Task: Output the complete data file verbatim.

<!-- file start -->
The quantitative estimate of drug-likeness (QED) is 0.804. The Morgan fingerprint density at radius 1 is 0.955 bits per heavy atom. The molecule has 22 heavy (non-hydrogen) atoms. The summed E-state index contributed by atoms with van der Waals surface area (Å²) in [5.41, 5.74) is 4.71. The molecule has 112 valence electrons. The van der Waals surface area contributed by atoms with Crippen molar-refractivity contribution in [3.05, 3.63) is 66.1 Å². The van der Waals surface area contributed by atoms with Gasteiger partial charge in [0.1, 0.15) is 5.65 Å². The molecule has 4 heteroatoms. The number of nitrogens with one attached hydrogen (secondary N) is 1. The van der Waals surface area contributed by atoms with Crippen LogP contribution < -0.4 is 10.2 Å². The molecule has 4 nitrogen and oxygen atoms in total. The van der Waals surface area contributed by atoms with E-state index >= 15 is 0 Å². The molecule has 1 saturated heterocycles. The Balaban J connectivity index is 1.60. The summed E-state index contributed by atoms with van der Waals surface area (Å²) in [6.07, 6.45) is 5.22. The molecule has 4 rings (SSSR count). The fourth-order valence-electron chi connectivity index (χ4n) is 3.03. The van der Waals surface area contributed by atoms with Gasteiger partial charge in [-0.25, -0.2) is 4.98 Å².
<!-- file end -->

The quantitative estimate of drug-likeness (QED) is 0.804. The Morgan fingerprint density at radius 1 is 0.955 bits per heavy atom. The molecule has 22 heavy (non-hydrogen) atoms. The summed E-state index contributed by atoms with van der Waals surface area (Å²) in [5.41, 5.74) is 4.71. The molecule has 112 valence electrons. The van der Waals surface area contributed by atoms with Crippen molar-refractivity contribution in [3.05, 3.63) is 66.1 Å². The van der Waals surface area contributed by atoms with Gasteiger partial charge in [0.1, 0.15) is 5.65 Å². The molecule has 4 heteroatoms. The number of nitrogens with one attached hydrogen (secondary N) is 1. The van der Waals surface area contributed by atoms with Crippen LogP contribution < -0.4 is 10.2 Å². The molecule has 4 nitrogen and oxygen atoms in total. The van der Waals surface area contributed by atoms with E-state index >= 15 is 0 Å². The molecule has 1 saturated heterocycles. The Balaban J connectivity index is 1.60. The summed E-state index contributed by atoms with van der Waals surface area (Å²) in [6.07, 6.45) is 5.22. The molecule has 4 rings (SSSR count). The fourth-order valence-electron chi connectivity index (χ4n) is 3.03. The van der Waals surface area contributed by atoms with Gasteiger partial charge in [-0.25, -0.2) is 4.98 Å².